Thursday, January 24, 2013

For most B2B magazine titles getting serious about the web is still the top priority compared to mobile & tablets

To be sure, there are a lot of really good B2B websites to be found that are published by print magazines. But while the focus the past few year or so has been on launching first mobile and tablet applications, the fact remains that for most B2B titles getting serious about the web still has to be their top priority.

Before belatedly launching their first tablet editions, the ad trade magazines, AdAge and AdWeek, both created useful, well-designed websites for their titles - and both (AdAge, in particular) have been very good at using social media to promote stories on their sites.

But these two titles are very much the exception to the rule when it comes to B2B. Most trade journals continue to struggle with the basics of web publishing such as publishing fresh, new, interesting material every day, promoting that material through Twitter and other social media outlets, using blogs to build readership and drive regular traffic, creating forums and other community features, and selling digital advertising.

Part of the problem, as any publisher will tell you, is the short staffing that is the norm at most trade journals. But the fact is that many editors continue to struggle with the basic concepts of the web, such as frequency of new material.

One of the shocks I experienced lately was looking at the media kit of a magazine group with multiple titles and learning that the group's web traffic was just a fraction of this website's traffic. With established titles, constant opportunities to promote their sites through their magazines, newsletters and mailings, one would think the group's web traffic would have dwarfed TNM – but no, mostly because the content was stale, canned, and of little interest to the industry the sites were serving.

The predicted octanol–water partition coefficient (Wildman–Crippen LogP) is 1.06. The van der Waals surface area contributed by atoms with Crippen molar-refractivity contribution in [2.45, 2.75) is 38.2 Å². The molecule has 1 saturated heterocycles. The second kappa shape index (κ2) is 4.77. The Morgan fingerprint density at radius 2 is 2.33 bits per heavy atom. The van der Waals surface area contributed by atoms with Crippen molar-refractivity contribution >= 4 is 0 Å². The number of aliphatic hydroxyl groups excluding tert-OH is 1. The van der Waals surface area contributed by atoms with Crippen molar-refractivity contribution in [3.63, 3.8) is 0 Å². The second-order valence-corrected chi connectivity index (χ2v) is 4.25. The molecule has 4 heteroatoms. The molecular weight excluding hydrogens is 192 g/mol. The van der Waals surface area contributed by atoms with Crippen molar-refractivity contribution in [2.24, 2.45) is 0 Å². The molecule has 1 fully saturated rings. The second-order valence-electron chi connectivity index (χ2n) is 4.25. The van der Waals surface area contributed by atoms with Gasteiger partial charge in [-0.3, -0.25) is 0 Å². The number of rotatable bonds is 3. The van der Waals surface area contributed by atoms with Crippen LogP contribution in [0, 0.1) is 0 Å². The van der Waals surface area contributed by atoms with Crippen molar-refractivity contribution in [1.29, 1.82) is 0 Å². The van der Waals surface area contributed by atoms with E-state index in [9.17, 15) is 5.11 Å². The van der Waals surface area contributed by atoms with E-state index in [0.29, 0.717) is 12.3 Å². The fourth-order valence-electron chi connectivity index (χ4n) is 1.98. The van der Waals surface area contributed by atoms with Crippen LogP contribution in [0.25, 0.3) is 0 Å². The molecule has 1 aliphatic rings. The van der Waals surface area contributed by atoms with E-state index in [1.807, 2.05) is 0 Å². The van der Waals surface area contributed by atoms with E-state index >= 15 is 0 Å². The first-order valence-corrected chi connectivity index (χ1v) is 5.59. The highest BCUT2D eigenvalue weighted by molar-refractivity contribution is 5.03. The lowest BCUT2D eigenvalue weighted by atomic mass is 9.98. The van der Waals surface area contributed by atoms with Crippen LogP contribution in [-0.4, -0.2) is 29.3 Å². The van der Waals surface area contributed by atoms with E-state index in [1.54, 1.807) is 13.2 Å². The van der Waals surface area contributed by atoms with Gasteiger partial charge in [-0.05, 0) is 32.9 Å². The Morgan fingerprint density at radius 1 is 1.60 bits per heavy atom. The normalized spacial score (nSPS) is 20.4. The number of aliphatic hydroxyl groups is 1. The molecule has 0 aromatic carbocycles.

Blogs on B2B websites are a particular problem. Most B2B titles have long since adopted the blog as a standard feature of their industry websites. But getting bloggers to write daily remains a problem. One construction website I am familiar with successfully signed up multiple bloggers to attempt to drive traffic, but sadly their bloggers could not keep up, contributing a blog post only sporadically. You don't have to have a degree in psychology to know that readers will not come back to that site regularly once they have seen a few times that no new material is available.

The construction sites, of which many of the logos can be seen above, are actually pretty good compared to many other industry segments, probably because these titles, though struggling, are still larger than many other segment leaders. There are, no doubt, many good examples of trade journals that have successfully create thriving web properties – but they remain few and far between.

Even though many would like to rush into the tablet platform, many B2Bs would still be better off working on their websites if they feel they are still lacking in this area. When talking to digital publishing vendors, a good question to put to the company would be whether their digital publishing solution would help their websites. Many digital publishing platforms are one-trick ponies that simply build an app, or  create a PDF version of their print title. While other vendors are offering content management and work flow solutions that can help a company manage web publishing, while also offering a way to launch those first mobile or tablet editions.